What the hell happened?! I know there was meat on there when I left the sandwich shop. Then it hits me. Oscar. I look down and there he is, staring up at me with that sardonic look on his face that he always has when I have food and he wants some. Sure, I say, you couldn't have eaten HER sandwich, referring to my wife. His only reply is the perking up of his ears and the incessant wagging of his tail.

But how? How did he do it? It's like he sucked all the meat out of sandwich without even touching the rest of it. He barely even disturbed the lettuce, tomato and other veggies, not to mention the wrapping. And he did it all in under 3 minutes. I just don't believe it. He had to open the outside sack, get into the plastic sleeve, then through the wrapping paper and pull the meat out without noticeably messing anything up or getting any food outside the bag. And be finished and up in his usual spot watching for me, looking totally innocent, before I exited the store.

It is still hard for me to imagine that it was possible. He was a remarkable dog, but come on. I doubt a master thief could have pulled this job. He's just a sweet little 12 pound dog with short legs and a long, barrel shaped, body. It still makes me chuckle every time I think about it.

As you can probably guess, I ate rather light that evening.

Friday, August 7, 2009

Off the Air: Part II

It has been a little over a month now since we turned off the television. Things are going pretty well so far. There are some things that I miss; mostly, watching live sports. At the moment that is not much of an issue. For summer is the time of golf, tennis, baseball, and Major League Soccer (MLS).

Golf is probably the sport I would casually watch the most. It was something I would tune into on a Saturday or Sunday afternoon to see who was leading, who was contending, and who was fading (choking). I enjoy golf on television, despite the criticism of it being slow and boring. Sometimes I like my sports to be slow. And, as I am a golfer myself and understand the difficulty, frustrations, and nuances of the game, I don't usually find it boring. I find myself watching for hours on end. One of the exceptions to that is if Tiger is leading in the final round and no one is appearing to make a run. Unless it's really close, I know no one will catch him. In fact, they tend to fall back and not even make him work for it. I tend not to enjoy watching foregone conclusions. Even though I am a big Tiger fan. But, having said all that, I haven't been missing golf too much so far. Even if I did miss Tom Watson's great run at the British Open.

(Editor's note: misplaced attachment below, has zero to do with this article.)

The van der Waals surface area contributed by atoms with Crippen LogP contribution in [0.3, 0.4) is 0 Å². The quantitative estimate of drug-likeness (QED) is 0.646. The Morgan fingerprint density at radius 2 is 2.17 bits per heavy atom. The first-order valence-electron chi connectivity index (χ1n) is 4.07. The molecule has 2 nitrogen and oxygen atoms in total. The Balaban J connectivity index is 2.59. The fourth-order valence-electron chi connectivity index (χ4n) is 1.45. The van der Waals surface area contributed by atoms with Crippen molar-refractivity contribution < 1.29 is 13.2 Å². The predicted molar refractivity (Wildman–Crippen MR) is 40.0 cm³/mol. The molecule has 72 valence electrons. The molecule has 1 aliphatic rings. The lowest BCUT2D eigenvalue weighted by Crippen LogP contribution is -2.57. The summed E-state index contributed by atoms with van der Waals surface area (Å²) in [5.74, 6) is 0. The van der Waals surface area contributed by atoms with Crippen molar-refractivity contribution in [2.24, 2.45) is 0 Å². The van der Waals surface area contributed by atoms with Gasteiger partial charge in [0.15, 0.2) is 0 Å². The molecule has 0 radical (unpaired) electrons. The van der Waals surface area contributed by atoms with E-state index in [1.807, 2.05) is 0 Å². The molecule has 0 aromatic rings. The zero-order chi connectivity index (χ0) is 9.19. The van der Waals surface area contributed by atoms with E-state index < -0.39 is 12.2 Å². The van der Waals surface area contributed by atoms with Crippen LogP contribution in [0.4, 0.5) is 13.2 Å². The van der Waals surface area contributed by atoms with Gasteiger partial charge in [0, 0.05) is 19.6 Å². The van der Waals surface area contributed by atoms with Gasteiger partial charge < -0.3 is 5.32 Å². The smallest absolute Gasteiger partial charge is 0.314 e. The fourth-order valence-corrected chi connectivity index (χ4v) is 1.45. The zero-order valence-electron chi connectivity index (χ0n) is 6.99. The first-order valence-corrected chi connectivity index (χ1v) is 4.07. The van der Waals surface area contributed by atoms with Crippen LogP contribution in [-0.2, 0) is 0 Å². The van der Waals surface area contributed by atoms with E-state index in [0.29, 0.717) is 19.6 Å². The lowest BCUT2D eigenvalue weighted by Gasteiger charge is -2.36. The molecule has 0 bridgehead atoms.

Tennis is a sport that I enjoy, but watch sporadically, usually only Grand Slam events and, even then, I seldom sit through an entire match outside in the semis or the final. Unless it is a player or players that I particularly like. Then I might watch an earlier round. I did regret missing that historic marathon final at Wimbledon between Roger Federer and Andy Roddick. That is one I would have liked to see. But still, not feeling devastated over it.

Baseball, while a sport I find fascinating, is not one that I think plays well on television. Baseball is vastly better seen in person. I don't watch a lot of it on television anyway. Therefore, I haven't missed seeing it. Especially since the Rangers started to tank (but that's another story).

Soccer, like golf and baseball, is a sport that is criticized for being slow and boring. Since I was an avid player in my youth and, like golf, understand the game, I find neither criticism to be accurate. As a matter of fact, soccer is my favorite sport. Like baseball, it is better viewed in person than on television, but I like the game anyway I can get it. So, surprisingly, what I miss most about no television is not having the Fox Soccer Channel (FSC). I can stream the MLS game of the week off, as well as other soccer matches and some other niche sporting events, but I have run into issues with the streaming. Occasionally, it will just lock up and go to black screen, leaving me with only a choice of starting over from the beginning - and risking the same problem again - or turning it off. I don't know if the cause is with the ESPN stream or my internet connection. Who knows? But it is nice to be able to see a little soccer anyway. And, I haven't missed it enough to regret the decision. It doesn't seem worth $90 a month to get back one channel (FSC is only available on the highest digital tier).